14 questions to ask your hypnotist BEFORE you hire them

 

Once you have decided hire a hypnosis professional, actually finding them is the next step. The field of hypnosis is largely unregulated. Therefore, it’s necessary to do your due diligence when looking for a qualified professional. I have put together a list of 14 questions you might want to ask when determining if a particular hypnotist is right for you.

Read on to learn about 14 things you should ask your hypnotist BEFORE you hire them.

Do you have experience helping people with my particular issue?

It isn’t always necessary for a hypnotist to have experience with a given issue. Some issues are so rare, that you might not be able to find anyone with a lot of experience with that issue. Don’t let that deter you from trying hypnosis.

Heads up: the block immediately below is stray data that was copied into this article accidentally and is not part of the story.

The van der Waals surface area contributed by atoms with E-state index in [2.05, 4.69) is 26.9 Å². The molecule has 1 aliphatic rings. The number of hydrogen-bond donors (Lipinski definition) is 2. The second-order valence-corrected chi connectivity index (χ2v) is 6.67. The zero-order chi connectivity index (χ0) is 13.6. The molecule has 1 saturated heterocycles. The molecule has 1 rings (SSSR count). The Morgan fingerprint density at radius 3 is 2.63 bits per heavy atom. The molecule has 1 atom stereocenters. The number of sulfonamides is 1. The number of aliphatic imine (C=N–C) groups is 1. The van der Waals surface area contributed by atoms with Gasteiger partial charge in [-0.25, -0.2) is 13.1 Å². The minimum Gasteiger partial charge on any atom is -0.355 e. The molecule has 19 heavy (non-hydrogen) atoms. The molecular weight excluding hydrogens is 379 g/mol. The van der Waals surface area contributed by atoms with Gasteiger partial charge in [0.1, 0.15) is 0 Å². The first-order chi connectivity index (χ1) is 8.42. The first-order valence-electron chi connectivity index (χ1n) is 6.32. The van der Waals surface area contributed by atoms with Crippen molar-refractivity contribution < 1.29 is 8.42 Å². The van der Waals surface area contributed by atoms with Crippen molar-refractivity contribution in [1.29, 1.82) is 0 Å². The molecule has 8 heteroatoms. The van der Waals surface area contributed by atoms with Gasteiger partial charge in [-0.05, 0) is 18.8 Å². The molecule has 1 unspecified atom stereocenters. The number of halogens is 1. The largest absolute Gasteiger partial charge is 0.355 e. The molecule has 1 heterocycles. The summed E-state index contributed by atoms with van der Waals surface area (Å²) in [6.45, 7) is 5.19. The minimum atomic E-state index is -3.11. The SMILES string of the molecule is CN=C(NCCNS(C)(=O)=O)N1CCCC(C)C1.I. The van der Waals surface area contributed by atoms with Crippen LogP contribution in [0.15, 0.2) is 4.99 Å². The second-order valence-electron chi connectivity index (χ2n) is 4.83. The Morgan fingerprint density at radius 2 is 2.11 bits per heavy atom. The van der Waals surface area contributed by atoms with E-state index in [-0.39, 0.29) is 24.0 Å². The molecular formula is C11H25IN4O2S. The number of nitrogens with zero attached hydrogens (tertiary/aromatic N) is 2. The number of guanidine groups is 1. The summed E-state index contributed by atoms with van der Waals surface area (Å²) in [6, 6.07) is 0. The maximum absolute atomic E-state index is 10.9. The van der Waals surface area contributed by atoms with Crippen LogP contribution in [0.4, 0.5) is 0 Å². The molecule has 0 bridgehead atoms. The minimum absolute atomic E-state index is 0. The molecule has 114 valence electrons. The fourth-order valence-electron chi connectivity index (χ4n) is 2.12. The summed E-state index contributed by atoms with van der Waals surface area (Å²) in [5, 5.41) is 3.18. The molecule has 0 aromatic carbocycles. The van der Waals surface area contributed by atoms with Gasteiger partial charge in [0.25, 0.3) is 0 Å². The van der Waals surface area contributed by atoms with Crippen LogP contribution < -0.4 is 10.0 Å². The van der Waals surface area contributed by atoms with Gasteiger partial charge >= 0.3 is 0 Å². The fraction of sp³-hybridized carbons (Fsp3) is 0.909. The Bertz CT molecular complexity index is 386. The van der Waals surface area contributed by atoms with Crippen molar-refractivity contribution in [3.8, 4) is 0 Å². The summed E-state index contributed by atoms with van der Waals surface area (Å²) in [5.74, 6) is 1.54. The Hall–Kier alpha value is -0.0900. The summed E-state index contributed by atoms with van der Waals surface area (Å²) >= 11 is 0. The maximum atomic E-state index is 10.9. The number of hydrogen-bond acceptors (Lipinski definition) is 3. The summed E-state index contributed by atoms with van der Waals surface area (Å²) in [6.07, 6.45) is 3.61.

On the other hand, if your issue/goal is more common, it’s a good idea to make sure your hypnotist has experience with that issue. For example, if you were working on an athletic goal, you would probably want to hire an experienced sports hypnotist.

Do you have testimonials from recent clients?

You can find testimonials on most hypnosis websites. If you don’t see any testimonials, you might want to ask to read some. Feel free to ask for additional testimonials since most hypnotists don’t put all of them on the website.

Many people would like to speak to former clients themselves. However, keep in mind that this is not usually possible. Hypnotists are required to abide by strict confidentiality rules. They will not be able to give you the contact information for their clients. If they are willing to give out confidential information, they will probably do the same with your information. Do you want random people calling you about your hypnosis experience?